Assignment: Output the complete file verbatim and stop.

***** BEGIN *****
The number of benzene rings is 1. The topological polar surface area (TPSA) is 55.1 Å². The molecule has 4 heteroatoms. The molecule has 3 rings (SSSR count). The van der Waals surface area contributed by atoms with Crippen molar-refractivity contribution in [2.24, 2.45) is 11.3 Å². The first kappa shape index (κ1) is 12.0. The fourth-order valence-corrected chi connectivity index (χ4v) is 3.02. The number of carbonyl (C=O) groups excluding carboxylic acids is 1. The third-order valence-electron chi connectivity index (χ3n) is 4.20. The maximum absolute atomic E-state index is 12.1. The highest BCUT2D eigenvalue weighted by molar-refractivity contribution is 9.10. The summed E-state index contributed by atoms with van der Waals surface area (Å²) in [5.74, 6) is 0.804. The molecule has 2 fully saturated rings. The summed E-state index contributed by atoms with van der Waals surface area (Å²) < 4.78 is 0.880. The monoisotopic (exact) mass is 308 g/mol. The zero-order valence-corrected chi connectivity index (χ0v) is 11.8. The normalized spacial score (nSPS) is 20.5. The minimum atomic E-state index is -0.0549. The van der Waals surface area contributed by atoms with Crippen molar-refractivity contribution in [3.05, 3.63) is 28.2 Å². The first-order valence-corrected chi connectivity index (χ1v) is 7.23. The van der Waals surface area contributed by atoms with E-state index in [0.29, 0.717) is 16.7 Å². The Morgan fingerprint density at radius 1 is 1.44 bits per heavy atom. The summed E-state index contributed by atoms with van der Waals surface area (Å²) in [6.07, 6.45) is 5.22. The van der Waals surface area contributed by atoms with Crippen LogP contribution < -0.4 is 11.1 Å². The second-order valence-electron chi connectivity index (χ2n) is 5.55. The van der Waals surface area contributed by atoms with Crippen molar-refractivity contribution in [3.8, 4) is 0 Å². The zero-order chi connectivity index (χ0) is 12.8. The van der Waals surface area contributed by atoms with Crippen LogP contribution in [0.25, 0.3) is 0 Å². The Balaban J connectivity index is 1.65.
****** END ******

The number of benzene rings is 1. The topological polar surface area (TPSA) is 55.1 Å². The molecule has 4 heteroatoms. The molecule has 3 rings (SSSR count). The van der Waals surface area contributed by atoms with Crippen molar-refractivity contribution in [2.24, 2.45) is 11.3 Å². The first kappa shape index (κ1) is 12.0. The fourth-order valence-corrected chi connectivity index (χ4v) is 3.02. The number of carbonyl (C=O) groups excluding carboxylic acids is 1. The third-order valence-electron chi connectivity index (χ3n) is 4.20. The maximum absolute atomic E-state index is 12.1. The highest BCUT2D eigenvalue weighted by molar-refractivity contribution is 9.10. The summed E-state index contributed by atoms with van der Waals surface area (Å²) in [5.74, 6) is 0.804. The molecule has 2 fully saturated rings. The summed E-state index contributed by atoms with van der Waals surface area (Å²) < 4.78 is 0.880. The monoisotopic (exact) mass is 308 g/mol. The zero-order valence-corrected chi connectivity index (χ0v) is 11.8. The normalized spacial score (nSPS) is 20.5. The minimum atomic E-state index is -0.0549. The van der Waals surface area contributed by atoms with Crippen molar-refractivity contribution in [3.05, 3.63) is 28.2 Å². The first-order valence-corrected chi connectivity index (χ1v) is 7.23. The van der Waals surface area contributed by atoms with E-state index in [0.29, 0.717) is 16.7 Å². The Morgan fingerprint density at radius 1 is 1.44 bits per heavy atom. The summed E-state index contributed by atoms with van der Waals surface area (Å²) in [6.07, 6.45) is 5.22. The van der Waals surface area contributed by atoms with Crippen LogP contribution < -0.4 is 11.1 Å². The second-order valence-electron chi connectivity index (χ2n) is 5.55. The van der Waals surface area contributed by atoms with Crippen molar-refractivity contribution in [3.8, 4) is 0 Å². The zero-order chi connectivity index (χ0) is 12.8. The van der Waals surface area contributed by atoms with Crippen LogP contribution in [0.25, 0.3) is 0 Å². The Balaban J connectivity index is 1.65.